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Monday, May 14, 2012

Using FamilySearch Trees to Preserve Your Files -- Part One

We are going to get into some real interesting terminology issues with this post. So here are a few definitions before I even get started: (Note: If you know all this stuff, you can skip down to my explanation about the current status of submitting GEDCOM files to FamilySearch)

FamilySearch 
The Corporation that is wholly owned by The Church of Jesus Christ of Latter-day Saints and that owns and operates several websites, among many other things.

FamilySearch.org
One of the websites owned and operated by FamilySearch containing genealogical references, sources, digitized images, videos, and a user submitted family history information.

Trees
One of the categories of links on FamilySearch.org that searches both user submitted information and original source information.

Family Trees
A term used by FamilySearch to refer to lineage linked genealogies submitted by users of the website currently and in the past. Here is the Family Search definition:
Family Trees contains millions of lineage linked genealogies. These pedigrees come from Ancestral File, the Pedigree Resource File (PRF) and other patron submissions.
 Ancestral File (AF)
Here is the definition of the Ancestral File from the FamilySearch Research Wiki:
Ancestral File is a computerized collection of genealogies that links families into pedigrees, showing ancestors and descendants. It contains information about 40 million people from throughout the world. It shows individuals’ names; family relationships; and dates and places of birth, marriage, and death. Ancestral File was created from thousands of user submitted pedigree charts, family group sheets, and GEDCOM files. Submissions were merged to eliminate duplication and submitted corrections were applied to eliminate errors.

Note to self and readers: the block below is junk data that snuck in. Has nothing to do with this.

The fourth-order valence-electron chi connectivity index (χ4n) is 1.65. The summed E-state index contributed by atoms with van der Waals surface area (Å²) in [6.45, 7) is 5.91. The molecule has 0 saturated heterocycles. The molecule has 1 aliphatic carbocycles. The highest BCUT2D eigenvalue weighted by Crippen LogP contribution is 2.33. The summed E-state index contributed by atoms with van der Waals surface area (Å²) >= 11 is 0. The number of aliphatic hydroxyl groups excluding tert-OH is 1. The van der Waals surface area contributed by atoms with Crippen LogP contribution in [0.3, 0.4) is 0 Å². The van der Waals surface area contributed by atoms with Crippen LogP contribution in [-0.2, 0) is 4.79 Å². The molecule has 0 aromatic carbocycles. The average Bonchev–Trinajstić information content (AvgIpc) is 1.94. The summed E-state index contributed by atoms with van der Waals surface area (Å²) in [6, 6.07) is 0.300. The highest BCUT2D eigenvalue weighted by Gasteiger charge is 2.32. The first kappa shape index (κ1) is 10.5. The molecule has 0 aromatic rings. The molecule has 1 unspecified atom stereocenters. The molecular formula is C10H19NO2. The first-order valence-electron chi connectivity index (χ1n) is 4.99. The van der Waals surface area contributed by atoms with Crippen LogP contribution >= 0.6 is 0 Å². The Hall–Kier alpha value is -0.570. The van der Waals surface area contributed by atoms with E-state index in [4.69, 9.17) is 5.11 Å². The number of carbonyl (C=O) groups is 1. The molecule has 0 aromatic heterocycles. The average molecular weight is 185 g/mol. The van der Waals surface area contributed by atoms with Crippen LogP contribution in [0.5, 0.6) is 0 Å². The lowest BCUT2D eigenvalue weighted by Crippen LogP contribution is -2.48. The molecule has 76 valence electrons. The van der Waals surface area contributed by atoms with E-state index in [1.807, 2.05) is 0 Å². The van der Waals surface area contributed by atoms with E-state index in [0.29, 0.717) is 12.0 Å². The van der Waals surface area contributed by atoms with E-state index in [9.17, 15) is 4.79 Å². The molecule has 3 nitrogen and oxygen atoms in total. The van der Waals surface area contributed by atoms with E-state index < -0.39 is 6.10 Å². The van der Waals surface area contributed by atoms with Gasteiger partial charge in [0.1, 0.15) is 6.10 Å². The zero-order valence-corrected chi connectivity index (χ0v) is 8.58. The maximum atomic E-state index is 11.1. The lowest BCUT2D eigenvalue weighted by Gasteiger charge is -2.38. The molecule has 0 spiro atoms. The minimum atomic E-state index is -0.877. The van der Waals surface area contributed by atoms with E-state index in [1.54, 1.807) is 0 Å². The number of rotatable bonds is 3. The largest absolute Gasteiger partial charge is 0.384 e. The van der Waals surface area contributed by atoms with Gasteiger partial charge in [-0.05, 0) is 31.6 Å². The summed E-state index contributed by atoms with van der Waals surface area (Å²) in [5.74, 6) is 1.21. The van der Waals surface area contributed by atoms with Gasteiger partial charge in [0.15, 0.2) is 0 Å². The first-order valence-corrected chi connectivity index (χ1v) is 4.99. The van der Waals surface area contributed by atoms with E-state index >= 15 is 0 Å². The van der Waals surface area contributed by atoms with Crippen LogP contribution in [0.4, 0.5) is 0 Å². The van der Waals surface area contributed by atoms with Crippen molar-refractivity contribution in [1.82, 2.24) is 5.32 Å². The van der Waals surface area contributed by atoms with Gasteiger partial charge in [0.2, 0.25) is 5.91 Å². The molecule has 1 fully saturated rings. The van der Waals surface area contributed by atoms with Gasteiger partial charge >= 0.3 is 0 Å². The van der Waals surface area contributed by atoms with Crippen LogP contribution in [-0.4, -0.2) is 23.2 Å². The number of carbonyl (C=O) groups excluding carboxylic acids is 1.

• The current site contains 40 million, 5 million more than the previous website.
  • Information is not displayed for living individuals, including submitters.
Note, the part about duplication is not entirely accurate. Here is another statement about the Ancestral File from FamilySearch.org:
Ancestral File is a collection of genealogical information taken from pedigree charts and family group records submitted to the Family History Department since 1978. The information has not been verified for accuracy. These patron submitted pedigrees were merged into one tree. Sources and notes were not preserved. Users can draw from this database for help with their family history research. Since the information in Ancestral File was contributed by the public, it is the responsibility of those who use the file to verify its accuracy.
Pedigree Resource File (PRF)
Here's where things start to get a little complicated. This is the accepted definition of the Pedigree Resource File, again from the Research Wiki:
Pedigree Resource File (PRF) is a growing collection of user submitted genealogies. It shows individuals’ names; family relationships; and dates and places of birth, marriage, and death. No merges, corrections, or additions are made to genealogies submitted to Pedigree Resource File.